I remember once, before I was a mom, well before I even thought I wanted to be a mom—which was only about three hours before I became a mom—being lectured by neighbors at my local dog park about how I must not miss out on being a mom.
It was a pretty familiar conversation actually, one that seemed to come up with suspicious frequency after I got married. Somehow I'd find myself in the nearly unbearable company of people in the throes of raising kids and they'd go to no end describing how utterly amazing and thrilling and rewarding—so rewarding!—it is to raise children.
I would just stare at them as if they were saying something riveting, something even half-way intellectual, and I'd think: Have you looked at yourself in a mirror lately? Look at you! You're a wreck! You're wearing MC Hammer parachute pants circa 1989 with a blueberry-stained college tee, neither of which is OK! Not even in private! I can barely see your bloodshot eyes because the flesh surrounding them is swollen, and why are you gray at age 30? And, excuse me, but you haven't had sex in how many months? Yeah, you offer a very compelling argument. Parenting looks like a blast. No thanks!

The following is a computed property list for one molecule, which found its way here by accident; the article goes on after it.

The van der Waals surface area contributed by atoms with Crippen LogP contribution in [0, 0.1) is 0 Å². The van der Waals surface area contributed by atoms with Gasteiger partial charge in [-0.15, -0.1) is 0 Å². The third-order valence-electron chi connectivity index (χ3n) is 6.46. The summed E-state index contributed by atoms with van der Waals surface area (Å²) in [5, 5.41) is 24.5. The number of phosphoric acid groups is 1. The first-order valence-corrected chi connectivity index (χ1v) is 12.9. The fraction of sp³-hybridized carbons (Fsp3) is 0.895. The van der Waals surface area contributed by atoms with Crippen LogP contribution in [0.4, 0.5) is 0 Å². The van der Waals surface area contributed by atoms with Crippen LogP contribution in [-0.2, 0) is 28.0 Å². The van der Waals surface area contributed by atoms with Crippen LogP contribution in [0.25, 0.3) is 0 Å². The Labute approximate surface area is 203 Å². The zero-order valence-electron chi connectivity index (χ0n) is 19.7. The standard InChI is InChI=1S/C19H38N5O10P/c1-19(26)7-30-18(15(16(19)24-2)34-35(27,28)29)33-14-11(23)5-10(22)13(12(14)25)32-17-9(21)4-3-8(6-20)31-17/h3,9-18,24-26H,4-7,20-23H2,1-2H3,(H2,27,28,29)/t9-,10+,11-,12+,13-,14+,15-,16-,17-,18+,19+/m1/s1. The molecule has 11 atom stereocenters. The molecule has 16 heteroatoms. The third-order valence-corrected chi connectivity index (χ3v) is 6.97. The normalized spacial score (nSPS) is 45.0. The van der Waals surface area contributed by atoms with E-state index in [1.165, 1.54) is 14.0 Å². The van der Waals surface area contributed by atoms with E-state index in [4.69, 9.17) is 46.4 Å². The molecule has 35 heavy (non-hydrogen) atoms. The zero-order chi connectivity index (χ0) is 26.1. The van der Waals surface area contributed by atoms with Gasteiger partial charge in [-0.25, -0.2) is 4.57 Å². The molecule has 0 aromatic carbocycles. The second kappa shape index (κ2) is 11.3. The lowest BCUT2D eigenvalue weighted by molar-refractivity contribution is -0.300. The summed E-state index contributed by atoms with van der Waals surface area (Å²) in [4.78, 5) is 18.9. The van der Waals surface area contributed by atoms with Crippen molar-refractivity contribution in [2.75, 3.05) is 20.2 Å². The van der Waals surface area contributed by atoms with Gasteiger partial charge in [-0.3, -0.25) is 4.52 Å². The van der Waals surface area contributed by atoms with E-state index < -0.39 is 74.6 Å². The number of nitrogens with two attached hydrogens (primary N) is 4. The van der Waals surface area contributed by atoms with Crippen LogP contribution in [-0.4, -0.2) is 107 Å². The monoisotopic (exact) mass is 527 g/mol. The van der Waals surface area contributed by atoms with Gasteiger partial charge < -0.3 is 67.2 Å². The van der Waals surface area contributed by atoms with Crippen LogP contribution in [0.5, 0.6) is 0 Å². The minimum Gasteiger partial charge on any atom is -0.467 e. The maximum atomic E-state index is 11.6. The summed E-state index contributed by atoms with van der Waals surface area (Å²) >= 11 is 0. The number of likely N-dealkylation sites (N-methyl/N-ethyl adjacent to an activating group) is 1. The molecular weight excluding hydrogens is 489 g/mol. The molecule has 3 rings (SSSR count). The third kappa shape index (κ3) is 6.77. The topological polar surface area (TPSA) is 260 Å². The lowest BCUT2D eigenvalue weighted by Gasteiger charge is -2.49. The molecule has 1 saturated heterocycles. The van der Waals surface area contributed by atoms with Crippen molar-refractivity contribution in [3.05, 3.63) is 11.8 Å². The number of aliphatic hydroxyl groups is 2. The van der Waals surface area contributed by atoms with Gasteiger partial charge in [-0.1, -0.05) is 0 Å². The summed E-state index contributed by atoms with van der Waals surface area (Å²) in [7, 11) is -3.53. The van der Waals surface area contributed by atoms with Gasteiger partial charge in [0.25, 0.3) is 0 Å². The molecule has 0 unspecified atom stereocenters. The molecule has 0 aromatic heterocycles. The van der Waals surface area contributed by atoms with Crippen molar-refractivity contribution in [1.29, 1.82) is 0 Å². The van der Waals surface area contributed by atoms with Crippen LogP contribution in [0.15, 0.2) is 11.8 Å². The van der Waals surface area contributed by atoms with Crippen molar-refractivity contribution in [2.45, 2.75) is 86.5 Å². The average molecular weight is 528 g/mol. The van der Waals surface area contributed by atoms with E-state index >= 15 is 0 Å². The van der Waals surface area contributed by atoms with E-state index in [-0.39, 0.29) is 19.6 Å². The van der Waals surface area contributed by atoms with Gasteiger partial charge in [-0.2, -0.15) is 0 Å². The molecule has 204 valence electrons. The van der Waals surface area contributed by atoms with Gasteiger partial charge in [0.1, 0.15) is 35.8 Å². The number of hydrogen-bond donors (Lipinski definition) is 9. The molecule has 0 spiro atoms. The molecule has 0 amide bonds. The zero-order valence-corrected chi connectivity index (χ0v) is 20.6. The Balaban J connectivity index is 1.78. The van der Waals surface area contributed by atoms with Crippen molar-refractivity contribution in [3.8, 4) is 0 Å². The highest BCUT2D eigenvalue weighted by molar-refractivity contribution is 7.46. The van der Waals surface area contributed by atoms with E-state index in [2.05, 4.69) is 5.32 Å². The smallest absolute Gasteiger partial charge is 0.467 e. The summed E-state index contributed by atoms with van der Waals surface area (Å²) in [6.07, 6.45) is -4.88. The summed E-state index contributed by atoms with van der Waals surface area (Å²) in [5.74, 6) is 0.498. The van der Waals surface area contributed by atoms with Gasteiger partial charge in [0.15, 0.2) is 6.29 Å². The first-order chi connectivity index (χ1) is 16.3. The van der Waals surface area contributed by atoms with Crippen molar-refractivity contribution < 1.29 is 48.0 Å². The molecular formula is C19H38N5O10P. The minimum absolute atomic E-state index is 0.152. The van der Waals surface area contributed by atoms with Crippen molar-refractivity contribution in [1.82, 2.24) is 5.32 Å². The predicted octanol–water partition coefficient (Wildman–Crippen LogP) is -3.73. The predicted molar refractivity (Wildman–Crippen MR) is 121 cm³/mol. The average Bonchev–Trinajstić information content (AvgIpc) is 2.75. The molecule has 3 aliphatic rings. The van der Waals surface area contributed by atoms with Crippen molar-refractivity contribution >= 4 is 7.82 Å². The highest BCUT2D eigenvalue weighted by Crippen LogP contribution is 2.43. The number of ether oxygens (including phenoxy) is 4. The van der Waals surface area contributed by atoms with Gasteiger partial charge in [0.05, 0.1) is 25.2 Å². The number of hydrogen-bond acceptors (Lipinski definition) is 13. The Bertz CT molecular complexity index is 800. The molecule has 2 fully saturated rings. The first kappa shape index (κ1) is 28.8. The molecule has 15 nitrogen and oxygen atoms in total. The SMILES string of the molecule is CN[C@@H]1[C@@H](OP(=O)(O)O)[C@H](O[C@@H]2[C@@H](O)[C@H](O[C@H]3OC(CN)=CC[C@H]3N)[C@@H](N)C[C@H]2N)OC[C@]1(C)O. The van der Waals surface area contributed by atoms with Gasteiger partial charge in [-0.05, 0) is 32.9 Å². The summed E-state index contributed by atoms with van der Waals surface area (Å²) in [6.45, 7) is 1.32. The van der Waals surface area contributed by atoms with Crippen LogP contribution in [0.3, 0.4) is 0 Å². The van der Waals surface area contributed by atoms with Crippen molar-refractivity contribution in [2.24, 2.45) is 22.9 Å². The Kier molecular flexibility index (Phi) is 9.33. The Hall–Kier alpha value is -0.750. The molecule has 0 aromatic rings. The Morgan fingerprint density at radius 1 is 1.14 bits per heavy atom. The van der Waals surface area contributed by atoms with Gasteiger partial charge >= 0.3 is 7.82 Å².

I figured it had to be a conspiracy of parents everywhere to recruit innocent bystanders into their exclusive Club of Suffering, which is understandable because who wants to suffer alone? They're just jealous of my glorious freedom, I thought. Freedom to do whatever I want whenever I want, with wild abandon and reliable birth control, thank you very much. Don't hate me because I chose the childfree life and you chose to pull the goalie. I wasn't falling for their trickery.
Of course, we all know this story took a turn, and here I am, with my puffy eyes and my splotchy skin and my dyed hair, to say that parenting is amazing and thrilling and rewarding—so rewarding! Let me tell you, there is nothing quite as rewarding as having your patience tested 23 times before 8 a.m. and surviving to cry about it on the drive to work. Did I mention that parenting is rewarding?
It turns out that this part of the equation is directly proportional to the positive feedback that the child offers. And my daughter has been distant with me of late, which greatly increases the risk/benefit ratio.
The truth is that Ruby has been straight-up rejecting me in favor of the cooler parent. Not that it's a competition. I'm just saying. In the course of three weeks, I went on two brief business trips and one quick fun trip and I've paid for it ever since. Aside from the effusive greetings I received upon my return each time, the kid has been extremely daddy-centric, not permitting me to so much as change a diaper (which I can't say I mind) or read a book (I mind this quite a bit). Everything is “No, Mama!” this and “No want Mama!” that. She's brutalizing me, and I start to figure: Well, screw her. I'm turning in my resignation papers.